The five tracks on The Promise of Meat are stunning in their dramatic structures, their contrasts, their juxtapositions, and Anat’s soaring operatic vocals are utterly breathtaking. And there is no one overarching style that defines the album beyond the method, a focus on the minimal, the brooding. Pitched against groaning, droning electronica and stammering synths, it’s a striking sensation that creates a certain cognitive dissonance? What is this? How does one process and assimilate it?

‘Naked Axes’, the first song, is sparse and dissonant, dramatic and while the vocal is perhaps most reminiscent of Billie MacKenzie and there are hints of the high drama and tension of The Associates, it’s Scott Walker’s later work that’s perhaps the closest comparison here.

‘Cherish the Birds; is a chorus of delirium, while ‘Face Mixed With Phone’ is a stuttering barely- there dual-vocal acapella / spoken word piece with some bloopy, gloopy incidentals. It’s a shade awkward, especially when growls and whoops collide with shuddering organ-like drones and the crack of the snares of vintage drum machines to forge a wibbly sonic mirage.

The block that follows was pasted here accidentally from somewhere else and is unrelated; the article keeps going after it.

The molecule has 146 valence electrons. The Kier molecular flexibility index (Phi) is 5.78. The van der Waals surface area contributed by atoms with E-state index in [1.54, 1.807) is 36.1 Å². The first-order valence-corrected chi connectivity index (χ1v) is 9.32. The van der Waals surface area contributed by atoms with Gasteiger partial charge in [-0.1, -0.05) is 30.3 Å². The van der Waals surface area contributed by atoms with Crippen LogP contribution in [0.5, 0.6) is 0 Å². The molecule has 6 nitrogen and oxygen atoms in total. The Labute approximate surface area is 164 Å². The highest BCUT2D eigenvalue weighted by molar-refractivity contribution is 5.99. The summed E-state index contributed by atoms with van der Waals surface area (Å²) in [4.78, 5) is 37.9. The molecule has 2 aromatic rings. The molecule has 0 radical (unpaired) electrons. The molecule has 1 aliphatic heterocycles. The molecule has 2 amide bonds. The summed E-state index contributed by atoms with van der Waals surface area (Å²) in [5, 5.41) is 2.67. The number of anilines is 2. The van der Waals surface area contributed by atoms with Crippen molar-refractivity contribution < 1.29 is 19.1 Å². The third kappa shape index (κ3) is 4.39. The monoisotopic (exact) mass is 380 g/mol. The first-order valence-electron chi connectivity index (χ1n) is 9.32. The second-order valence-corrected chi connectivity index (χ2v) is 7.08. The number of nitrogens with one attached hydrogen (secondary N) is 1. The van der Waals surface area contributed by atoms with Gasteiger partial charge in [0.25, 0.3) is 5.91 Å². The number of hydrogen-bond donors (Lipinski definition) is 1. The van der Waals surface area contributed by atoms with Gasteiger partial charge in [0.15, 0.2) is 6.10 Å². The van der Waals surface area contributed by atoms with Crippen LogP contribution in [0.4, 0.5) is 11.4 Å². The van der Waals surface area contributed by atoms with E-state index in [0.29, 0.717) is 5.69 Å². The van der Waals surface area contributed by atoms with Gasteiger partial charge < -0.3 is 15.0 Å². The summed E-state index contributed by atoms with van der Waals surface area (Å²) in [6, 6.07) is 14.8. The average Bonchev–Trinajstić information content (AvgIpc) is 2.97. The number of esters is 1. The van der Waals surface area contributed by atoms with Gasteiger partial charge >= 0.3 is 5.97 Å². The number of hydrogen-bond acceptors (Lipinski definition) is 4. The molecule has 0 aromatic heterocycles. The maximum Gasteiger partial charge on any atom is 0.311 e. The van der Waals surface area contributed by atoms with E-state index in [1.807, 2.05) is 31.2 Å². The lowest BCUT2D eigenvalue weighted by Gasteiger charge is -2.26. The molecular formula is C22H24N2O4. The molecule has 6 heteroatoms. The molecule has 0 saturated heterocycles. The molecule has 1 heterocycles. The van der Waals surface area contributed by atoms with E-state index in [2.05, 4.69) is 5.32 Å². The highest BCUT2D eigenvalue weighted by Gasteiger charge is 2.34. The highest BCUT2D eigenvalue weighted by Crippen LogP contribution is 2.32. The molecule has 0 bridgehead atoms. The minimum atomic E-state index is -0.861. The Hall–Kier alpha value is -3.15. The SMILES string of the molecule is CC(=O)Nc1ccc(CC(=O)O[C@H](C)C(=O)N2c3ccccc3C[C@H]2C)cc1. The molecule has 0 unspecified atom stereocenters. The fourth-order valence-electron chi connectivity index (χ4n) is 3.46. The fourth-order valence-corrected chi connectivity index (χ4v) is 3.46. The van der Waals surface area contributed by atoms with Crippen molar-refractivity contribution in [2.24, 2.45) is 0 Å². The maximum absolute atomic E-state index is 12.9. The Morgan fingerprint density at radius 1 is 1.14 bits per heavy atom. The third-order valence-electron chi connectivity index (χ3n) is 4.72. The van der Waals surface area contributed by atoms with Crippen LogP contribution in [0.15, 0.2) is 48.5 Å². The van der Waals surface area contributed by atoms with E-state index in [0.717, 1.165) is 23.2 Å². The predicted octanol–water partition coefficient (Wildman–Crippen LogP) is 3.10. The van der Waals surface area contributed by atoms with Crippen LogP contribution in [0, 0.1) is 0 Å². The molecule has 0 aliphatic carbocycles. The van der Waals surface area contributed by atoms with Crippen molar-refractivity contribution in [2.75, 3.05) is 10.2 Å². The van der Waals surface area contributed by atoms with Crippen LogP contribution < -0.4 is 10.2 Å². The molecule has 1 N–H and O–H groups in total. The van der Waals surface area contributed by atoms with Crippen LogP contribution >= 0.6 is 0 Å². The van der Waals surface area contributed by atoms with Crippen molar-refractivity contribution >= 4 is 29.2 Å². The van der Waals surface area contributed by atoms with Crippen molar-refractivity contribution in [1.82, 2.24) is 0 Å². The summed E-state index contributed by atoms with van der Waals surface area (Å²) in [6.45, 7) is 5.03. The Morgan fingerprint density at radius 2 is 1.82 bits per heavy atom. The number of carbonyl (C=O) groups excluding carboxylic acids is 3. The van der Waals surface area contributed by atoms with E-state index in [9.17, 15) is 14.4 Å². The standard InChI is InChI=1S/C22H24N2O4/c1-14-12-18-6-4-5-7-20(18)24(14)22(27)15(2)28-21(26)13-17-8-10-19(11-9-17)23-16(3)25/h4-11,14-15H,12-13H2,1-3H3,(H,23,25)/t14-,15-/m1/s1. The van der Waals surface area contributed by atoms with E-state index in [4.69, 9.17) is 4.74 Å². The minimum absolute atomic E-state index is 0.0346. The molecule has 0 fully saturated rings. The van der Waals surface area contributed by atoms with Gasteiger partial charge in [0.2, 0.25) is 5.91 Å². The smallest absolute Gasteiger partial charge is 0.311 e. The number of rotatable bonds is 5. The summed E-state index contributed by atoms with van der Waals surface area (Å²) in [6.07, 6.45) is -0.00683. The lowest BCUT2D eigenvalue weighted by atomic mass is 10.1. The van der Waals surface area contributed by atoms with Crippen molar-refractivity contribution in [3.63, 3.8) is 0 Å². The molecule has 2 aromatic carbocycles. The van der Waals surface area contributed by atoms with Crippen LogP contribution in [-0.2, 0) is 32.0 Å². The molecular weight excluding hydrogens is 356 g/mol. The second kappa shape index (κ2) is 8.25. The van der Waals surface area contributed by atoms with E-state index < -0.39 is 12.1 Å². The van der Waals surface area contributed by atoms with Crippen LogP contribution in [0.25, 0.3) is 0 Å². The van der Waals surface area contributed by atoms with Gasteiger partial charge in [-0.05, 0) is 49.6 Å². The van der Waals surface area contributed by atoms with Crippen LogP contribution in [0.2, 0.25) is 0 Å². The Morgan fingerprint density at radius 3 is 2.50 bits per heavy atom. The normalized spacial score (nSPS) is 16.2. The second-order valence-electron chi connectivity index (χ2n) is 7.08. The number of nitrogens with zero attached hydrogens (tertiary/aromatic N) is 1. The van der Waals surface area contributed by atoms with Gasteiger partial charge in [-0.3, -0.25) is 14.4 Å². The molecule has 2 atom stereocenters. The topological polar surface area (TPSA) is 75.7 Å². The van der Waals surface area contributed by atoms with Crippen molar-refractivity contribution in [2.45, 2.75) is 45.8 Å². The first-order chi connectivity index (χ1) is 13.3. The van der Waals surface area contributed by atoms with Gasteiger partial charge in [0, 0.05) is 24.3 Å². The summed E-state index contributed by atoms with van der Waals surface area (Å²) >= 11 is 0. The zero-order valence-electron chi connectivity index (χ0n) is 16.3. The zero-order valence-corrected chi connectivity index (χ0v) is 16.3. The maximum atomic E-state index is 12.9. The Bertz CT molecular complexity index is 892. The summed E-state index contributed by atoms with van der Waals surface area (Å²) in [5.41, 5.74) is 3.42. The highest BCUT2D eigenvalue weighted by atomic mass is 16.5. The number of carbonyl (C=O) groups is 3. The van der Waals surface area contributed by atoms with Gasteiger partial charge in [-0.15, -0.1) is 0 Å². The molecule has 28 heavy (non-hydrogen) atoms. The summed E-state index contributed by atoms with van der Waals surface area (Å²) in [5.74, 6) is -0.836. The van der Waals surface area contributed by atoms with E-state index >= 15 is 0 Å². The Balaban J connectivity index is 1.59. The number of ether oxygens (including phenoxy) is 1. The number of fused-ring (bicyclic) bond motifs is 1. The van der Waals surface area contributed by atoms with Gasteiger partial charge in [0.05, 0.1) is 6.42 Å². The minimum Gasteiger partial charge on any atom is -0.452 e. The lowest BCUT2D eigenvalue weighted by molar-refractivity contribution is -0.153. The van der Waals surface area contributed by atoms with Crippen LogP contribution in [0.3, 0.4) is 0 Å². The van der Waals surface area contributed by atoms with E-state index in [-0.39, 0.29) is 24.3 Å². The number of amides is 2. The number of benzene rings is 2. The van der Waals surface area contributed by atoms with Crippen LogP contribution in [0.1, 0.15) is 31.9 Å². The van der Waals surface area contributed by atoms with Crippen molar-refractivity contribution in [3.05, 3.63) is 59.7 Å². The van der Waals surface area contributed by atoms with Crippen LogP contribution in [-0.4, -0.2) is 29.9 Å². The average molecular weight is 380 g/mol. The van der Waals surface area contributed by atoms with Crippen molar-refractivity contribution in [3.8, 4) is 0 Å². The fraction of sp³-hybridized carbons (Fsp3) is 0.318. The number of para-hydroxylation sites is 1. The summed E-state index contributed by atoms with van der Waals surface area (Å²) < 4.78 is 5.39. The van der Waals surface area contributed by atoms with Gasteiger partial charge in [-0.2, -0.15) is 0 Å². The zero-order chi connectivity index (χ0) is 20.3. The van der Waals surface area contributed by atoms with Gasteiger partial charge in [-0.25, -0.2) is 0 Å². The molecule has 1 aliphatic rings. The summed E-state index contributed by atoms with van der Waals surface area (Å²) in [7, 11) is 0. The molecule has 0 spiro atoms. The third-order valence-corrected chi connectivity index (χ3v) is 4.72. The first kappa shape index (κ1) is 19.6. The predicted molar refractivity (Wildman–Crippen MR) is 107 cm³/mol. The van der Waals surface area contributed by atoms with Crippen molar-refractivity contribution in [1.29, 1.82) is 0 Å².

The title track, a sprawling ten-minute morass of meanderance, is where things really get weird, and it’s sonorous, lugubrious, as an acoustic guitar plods a deadened strum, augmented by mournful brass sounds sad, lost notes into nothing, and amidst squelches and digital glitches. As atonal and varikeyed vocals collide against one another in the instrumental drift, it becomes increasingly disorientating and deranged.

Maybe this isn’t an album to process or assimilate in the usual ways. There is no clean or simple way to position this or to otherwise feel comfortable with the unexpected transitions and perspectives. But it is an album to spend time with, and to reattenuate your expectations by.